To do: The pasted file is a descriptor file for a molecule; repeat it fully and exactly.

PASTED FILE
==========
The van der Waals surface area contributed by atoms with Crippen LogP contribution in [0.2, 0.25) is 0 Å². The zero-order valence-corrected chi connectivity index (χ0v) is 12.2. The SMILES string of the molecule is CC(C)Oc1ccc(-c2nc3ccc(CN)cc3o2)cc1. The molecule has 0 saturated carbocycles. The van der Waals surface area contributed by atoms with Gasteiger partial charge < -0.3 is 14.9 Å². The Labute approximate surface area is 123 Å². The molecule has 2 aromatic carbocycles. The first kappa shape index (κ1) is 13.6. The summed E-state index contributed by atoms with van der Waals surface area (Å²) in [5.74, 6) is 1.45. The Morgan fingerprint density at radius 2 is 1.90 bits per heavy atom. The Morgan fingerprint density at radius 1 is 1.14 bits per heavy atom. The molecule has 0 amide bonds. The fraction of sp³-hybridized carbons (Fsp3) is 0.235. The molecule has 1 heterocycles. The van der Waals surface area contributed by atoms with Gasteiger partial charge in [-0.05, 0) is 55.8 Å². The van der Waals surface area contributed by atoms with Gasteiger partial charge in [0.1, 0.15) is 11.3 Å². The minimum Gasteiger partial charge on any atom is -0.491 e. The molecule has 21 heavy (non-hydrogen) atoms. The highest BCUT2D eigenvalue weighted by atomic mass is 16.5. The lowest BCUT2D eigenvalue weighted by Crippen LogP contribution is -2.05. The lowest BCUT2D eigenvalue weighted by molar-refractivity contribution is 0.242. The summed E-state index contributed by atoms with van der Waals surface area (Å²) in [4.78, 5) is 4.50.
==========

The van der Waals surface area contributed by atoms with Crippen LogP contribution in [0.2, 0.25) is 0 Å². The zero-order valence-corrected chi connectivity index (χ0v) is 12.2. The SMILES string of the molecule is CC(C)Oc1ccc(-c2nc3ccc(CN)cc3o2)cc1. The molecule has 0 saturated carbocycles. The van der Waals surface area contributed by atoms with Gasteiger partial charge < -0.3 is 14.9 Å². The Labute approximate surface area is 123 Å². The molecule has 2 aromatic carbocycles. The first kappa shape index (κ1) is 13.6. The summed E-state index contributed by atoms with van der Waals surface area (Å²) in [5.74, 6) is 1.45. The Morgan fingerprint density at radius 2 is 1.90 bits per heavy atom. The Morgan fingerprint density at radius 1 is 1.14 bits per heavy atom. The molecule has 0 amide bonds. The fraction of sp³-hybridized carbons (Fsp3) is 0.235. The molecule has 1 heterocycles. The van der Waals surface area contributed by atoms with Gasteiger partial charge in [-0.05, 0) is 55.8 Å². The van der Waals surface area contributed by atoms with Gasteiger partial charge in [0.1, 0.15) is 11.3 Å². The minimum Gasteiger partial charge on any atom is -0.491 e. The molecule has 21 heavy (non-hydrogen) atoms. The highest BCUT2D eigenvalue weighted by atomic mass is 16.5. The lowest BCUT2D eigenvalue weighted by Crippen LogP contribution is -2.05. The lowest BCUT2D eigenvalue weighted by molar-refractivity contribution is 0.242. The summed E-state index contributed by atoms with van der Waals surface area (Å²) in [4.78, 5) is 4.50.